That future of the flying car is coming and will bring forth a host of blended terminology and these unexpected slips of the tongue will no longer be atypical, but the norm.

Book Review: Fly Girls

The Daring American Women Pilots Who Helped Win WWII

Written by P. O’Connell Pearson, Fly Girls, tells the stories of the daring women pilots who helped win World War II. Only men were allowed to fly military airplanes and as war loomed, the US Army Airforce had a desperate need for skilled pilots. Through pure determination, 1,100 female pilots were finally allowed to ferry planes from factories to bases, to tow targets for live ammunition artillery training, to test repaired planes and new equipment among other things.

There is Jacqueline Cochran whose persistence and perseverance in appealing to the US Army Air Corps, or advancing the ideas to General Arnold at a White House event to allow women to support the military pilots by conducting noncombat flying jobs finally paid off. She was invited to head a program for training women pilots. As head of the Women’s Airforce Service Pilots (WASPs) she supervised the training of over one thousand women to fly experimental Air Force planes.

There is Nancy Harkness Love who convinced Col. Tunner of using experienced women pilots to supplement the existing pilot force and was instrumental in recruiting 29 experienced women pilots to join the newly created Women’s Auxiliary Ferry Squadron (WAFS). During her tenure as Commander of the ferrying squadrons the WAFS merged with the Women’s Flying Training Detachment (WFTD) and became a single entity: the Women Airforce Service Pilots (WASP).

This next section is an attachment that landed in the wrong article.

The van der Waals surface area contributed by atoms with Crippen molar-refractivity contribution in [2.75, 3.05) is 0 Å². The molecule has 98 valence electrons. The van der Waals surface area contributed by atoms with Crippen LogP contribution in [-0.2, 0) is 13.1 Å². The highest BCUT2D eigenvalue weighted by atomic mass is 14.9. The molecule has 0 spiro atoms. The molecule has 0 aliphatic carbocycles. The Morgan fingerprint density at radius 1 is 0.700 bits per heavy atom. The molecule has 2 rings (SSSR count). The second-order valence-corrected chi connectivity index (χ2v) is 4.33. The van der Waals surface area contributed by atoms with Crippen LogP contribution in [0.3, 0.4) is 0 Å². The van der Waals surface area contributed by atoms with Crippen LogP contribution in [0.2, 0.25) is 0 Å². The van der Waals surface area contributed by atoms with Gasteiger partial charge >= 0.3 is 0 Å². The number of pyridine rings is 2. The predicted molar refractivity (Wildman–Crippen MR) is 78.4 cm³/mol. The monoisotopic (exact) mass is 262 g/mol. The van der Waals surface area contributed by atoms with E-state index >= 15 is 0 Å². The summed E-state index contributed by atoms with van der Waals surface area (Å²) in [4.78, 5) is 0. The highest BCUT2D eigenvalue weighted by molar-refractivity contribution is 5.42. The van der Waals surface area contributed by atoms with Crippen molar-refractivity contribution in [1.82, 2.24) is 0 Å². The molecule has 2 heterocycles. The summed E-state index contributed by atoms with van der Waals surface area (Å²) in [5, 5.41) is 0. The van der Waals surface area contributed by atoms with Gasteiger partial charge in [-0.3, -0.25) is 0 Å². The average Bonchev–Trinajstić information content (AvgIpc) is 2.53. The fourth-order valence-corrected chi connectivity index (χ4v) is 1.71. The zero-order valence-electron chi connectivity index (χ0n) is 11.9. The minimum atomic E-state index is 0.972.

There is Cornelia Fort who was airborne on that fateful day and saw with her own eyes when the Japanese attacked Pearl Harbor on December 7th, 1941. She went on to become the second applicant to be accepted to the WAFS. She along with many other women pilots flew successful aircraft deliveries.

Fly Girls covers the stories of these and other daring women who through their grit and determination, patriotism, love of flying, and willingness to serve worked tirelessly during the war effort and helped win the war.

A brief description about the book on Amazon reads:

In the tradition of Hidden Figures, debut author Patricia Pearson offers a beautifully written account of the remarkable but often forgotten group of female fighter pilots who answered their country’s call in its time of need during World War II.”

The book can be purchased as hardback, paperback, or kindle.

See Also:
Jacqueline Cochran
Nancy Harkness Love
Cornelia Fort
Betty Gillies
Betty Tackaberry Blake
Teresa James
Ola Mildred Rexcoat
Ann Baumgartner

WAFS: Betty Tackaberry Blake

“Just believe in yourself. Study and work hard, and you can get to your goal, no matter what it is, if you just believe in yourself and try

Betty Tackaberry Blake was a United States aviator who witnessed the arrival of the Japanese at Pearl Harbor and was the graduate from the first class of the Women’s Auxiliary Ferrying Squadron (WAFS).

Source: Veteran Tributes

Born on October 20, 1920 in Honolulu, Hawaii, Betty Guild was encouraged to learn to fly by Amelia Earhart whom she met when she was 14 years old. Betty took her first flight at 15. She earned her license from the Civilian Pilot Program at University of Hawaii and went on to complete her commercial and instructor pilot training. On Dec 7, 1941 she witnessed the bombing of Pearl Harbor from her balcony. She had received her instructor’s rating and regular commercial license the previous afternoon, but civilian flights were immediately banned in Hawaii.